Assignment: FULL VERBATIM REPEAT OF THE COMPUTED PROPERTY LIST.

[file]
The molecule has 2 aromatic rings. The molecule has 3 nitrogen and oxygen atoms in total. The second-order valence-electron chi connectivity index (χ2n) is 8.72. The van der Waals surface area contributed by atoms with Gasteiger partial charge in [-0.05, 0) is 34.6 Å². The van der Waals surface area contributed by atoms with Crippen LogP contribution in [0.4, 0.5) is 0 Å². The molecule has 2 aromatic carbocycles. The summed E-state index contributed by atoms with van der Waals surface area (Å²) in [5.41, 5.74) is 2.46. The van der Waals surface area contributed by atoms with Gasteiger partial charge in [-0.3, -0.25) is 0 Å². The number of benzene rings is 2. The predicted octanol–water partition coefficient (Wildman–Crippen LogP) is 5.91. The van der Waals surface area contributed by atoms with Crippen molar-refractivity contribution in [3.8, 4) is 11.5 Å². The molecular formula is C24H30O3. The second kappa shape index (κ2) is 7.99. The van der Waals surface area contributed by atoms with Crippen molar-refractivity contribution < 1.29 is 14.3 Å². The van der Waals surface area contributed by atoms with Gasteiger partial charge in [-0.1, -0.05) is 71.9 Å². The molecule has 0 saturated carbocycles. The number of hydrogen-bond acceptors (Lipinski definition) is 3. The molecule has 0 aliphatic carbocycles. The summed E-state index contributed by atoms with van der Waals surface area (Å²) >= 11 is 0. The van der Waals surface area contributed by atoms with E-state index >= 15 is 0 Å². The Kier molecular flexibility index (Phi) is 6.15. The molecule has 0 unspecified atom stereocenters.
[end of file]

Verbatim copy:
The molecule has 2 aromatic rings. The molecule has 3 nitrogen and oxygen atoms in total. The second-order valence-electron chi connectivity index (χ2n) is 8.72. The van der Waals surface area contributed by atoms with Gasteiger partial charge in [-0.05, 0) is 34.6 Å². The van der Waals surface area contributed by atoms with Crippen LogP contribution in [0.4, 0.5) is 0 Å². The molecule has 2 aromatic carbocycles. The summed E-state index contributed by atoms with van der Waals surface area (Å²) in [5.41, 5.74) is 2.46. The van der Waals surface area contributed by atoms with Gasteiger partial charge in [-0.3, -0.25) is 0 Å². The number of benzene rings is 2. The predicted octanol–water partition coefficient (Wildman–Crippen LogP) is 5.91. The van der Waals surface area contributed by atoms with Crippen molar-refractivity contribution in [3.8, 4) is 11.5 Å². The molecular formula is C24H30O3. The second kappa shape index (κ2) is 7.99. The van der Waals surface area contributed by atoms with Crippen molar-refractivity contribution < 1.29 is 14.3 Å². The van der Waals surface area contributed by atoms with Gasteiger partial charge in [-0.1, -0.05) is 71.9 Å². The molecule has 0 saturated carbocycles. The number of hydrogen-bond acceptors (Lipinski definition) is 3. The molecule has 0 aliphatic carbocycles. The summed E-state index contributed by atoms with van der Waals surface area (Å²) >= 11 is 0. The van der Waals surface area contributed by atoms with E-state index >= 15 is 0 Å². The Kier molecular flexibility index (Phi) is 6.15. The molecule has 0 unspecified atom stereocenters.